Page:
The children of Donald Trump are continuing to cost US taxpayers hundreds of thousands a month for travel, a government watchdog group has found.
US Secret Service agents filed $140,000 (£100,000) in receipts for travelling with Eric, Ivanka and Donald Trump Jr in February, according to the watchdog CREW (Citizens for Responsibility and Ethics in Washington).
The figure was for the first month after the former president’s departure from Washington DC, and does not refer to any Secret Service fees incurred at Trump businesses.
The real figure for taxpayers, according to CREW, could be far higher.
The findings follow a Freedom of Information Act request for the cost of extending Secret Service protection to the former president’s children for a further six months after the president left office.
US Secret Service agents spent $52,296.75 (£37,584) on travel and $88,678.39 (£63,731) on accommodation for escorting the Trumps on foreign and domestic trips in February, according to the filings.
It included security for Ivanka Trump and Jared Kushner for 10 days in Salt Lake City in January, straight after the inauguration of US president Joe Biden.
The trip cost $62,599.39 (£45,000) in accommodation for the security, and was followed by a trip to the Trump National Golf Club Bedminster in New Jersey, for which there were no receipts, and another vacation in Miami.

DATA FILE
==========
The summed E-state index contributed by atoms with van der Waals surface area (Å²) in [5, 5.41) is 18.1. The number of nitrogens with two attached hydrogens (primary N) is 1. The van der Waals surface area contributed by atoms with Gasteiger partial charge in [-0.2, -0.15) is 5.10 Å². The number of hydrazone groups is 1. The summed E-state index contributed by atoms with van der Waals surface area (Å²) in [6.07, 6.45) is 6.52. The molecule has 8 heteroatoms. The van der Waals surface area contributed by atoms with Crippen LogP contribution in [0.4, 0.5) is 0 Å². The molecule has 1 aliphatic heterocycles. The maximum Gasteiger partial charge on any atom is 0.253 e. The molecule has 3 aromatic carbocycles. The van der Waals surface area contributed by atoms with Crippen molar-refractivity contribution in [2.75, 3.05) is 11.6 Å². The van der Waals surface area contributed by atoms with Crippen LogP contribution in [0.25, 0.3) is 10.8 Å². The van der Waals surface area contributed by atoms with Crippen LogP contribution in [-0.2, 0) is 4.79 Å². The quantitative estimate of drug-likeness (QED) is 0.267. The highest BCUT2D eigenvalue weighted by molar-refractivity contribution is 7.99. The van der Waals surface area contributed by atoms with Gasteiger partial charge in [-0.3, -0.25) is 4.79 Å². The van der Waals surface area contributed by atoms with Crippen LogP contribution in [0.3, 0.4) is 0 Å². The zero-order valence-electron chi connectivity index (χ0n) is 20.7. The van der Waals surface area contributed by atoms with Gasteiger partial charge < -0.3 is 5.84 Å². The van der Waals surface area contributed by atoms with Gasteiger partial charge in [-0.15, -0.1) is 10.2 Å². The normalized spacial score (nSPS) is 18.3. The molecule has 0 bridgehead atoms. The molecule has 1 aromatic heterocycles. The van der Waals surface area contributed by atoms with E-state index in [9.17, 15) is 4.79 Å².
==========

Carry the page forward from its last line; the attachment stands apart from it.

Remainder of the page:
Eric and Lara Trump, in February, were at the Trump National Golf Club Westchester in New York, for which there were no receipts.
The couple also travelled into Queens, and to Miami, Lake Placid, and Palm Beach — the latter costing the Secret Service more than $10,000 (£7,186) in accommodation fees.
Donald Trump Jr., the eldest child of the former president, also spent time in New York City, Long Island, and Upstate New York.
CREW wrote of the findings that “If just one month of the Trump children’s extended Secret Service protection cost $140,000, then the full six months could cost taxpayers nearly $1 million.”
“Unfortunately, the records appear to not even be a complete accounting of the costs,” the watchdog continued, “since the Secret Service did not provide records of spending at Trump businesses, which is the most controversial aspect of the extended protection.”
The extended security for 13 members of the Trump family from January attracted criticism for the costs to American taxpayers.
Former presidents Barack Obama and George Bush extended Secret Service protection to their children, who were then-college aged, after departing office.
The Independent has approached the office of Mr Trump for comment.
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